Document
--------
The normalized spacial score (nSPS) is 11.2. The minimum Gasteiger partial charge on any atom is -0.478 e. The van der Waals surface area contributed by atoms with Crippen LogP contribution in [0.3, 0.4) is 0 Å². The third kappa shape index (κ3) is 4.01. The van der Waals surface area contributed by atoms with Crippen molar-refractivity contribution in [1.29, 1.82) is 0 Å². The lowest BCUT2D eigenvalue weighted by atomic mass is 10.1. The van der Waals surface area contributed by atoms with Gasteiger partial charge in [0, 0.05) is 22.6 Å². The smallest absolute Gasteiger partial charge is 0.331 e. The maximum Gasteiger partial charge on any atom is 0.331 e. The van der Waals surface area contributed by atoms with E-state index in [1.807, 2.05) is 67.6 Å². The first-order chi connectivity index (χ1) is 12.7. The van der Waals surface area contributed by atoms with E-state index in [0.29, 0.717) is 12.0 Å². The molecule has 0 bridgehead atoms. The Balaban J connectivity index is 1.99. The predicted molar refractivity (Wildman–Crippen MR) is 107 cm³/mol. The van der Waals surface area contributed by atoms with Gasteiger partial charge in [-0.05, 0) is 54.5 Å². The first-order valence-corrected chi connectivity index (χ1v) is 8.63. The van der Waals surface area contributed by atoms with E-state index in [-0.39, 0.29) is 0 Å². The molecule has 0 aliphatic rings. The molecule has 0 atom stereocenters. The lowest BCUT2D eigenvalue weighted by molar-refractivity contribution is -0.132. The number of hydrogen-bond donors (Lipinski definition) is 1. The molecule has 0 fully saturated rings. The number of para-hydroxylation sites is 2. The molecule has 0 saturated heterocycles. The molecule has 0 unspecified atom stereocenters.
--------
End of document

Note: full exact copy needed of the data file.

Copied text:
The normalized spacial score (nSPS) is 11.2. The minimum Gasteiger partial charge on any atom is -0.478 e. The van der Waals surface area contributed by atoms with Crippen LogP contribution in [0.3, 0.4) is 0 Å². The third kappa shape index (κ3) is 4.01. The van der Waals surface area contributed by atoms with Crippen molar-refractivity contribution in [1.29, 1.82) is 0 Å². The lowest BCUT2D eigenvalue weighted by atomic mass is 10.1. The van der Waals surface area contributed by atoms with Gasteiger partial charge in [0, 0.05) is 22.6 Å². The smallest absolute Gasteiger partial charge is 0.331 e. The maximum Gasteiger partial charge on any atom is 0.331 e. The van der Waals surface area contributed by atoms with E-state index in [1.807, 2.05) is 67.6 Å². The first-order chi connectivity index (χ1) is 12.7. The van der Waals surface area contributed by atoms with E-state index in [0.29, 0.717) is 12.0 Å². The molecule has 0 bridgehead atoms. The Balaban J connectivity index is 1.99. The predicted molar refractivity (Wildman–Crippen MR) is 107 cm³/mol. The van der Waals surface area contributed by atoms with Gasteiger partial charge in [-0.05, 0) is 54.5 Å². The first-order valence-corrected chi connectivity index (χ1v) is 8.63. The van der Waals surface area contributed by atoms with E-state index in [-0.39, 0.29) is 0 Å². The molecule has 0 aliphatic rings. The molecule has 0 atom stereocenters. The lowest BCUT2D eigenvalue weighted by molar-refractivity contribution is -0.132. The number of hydrogen-bond donors (Lipinski definition) is 1. The molecule has 0 fully saturated rings. The number of para-hydroxylation sites is 2. The molecule has 0 saturated heterocycles. The molecule has 0 unspecified atom stereocenters.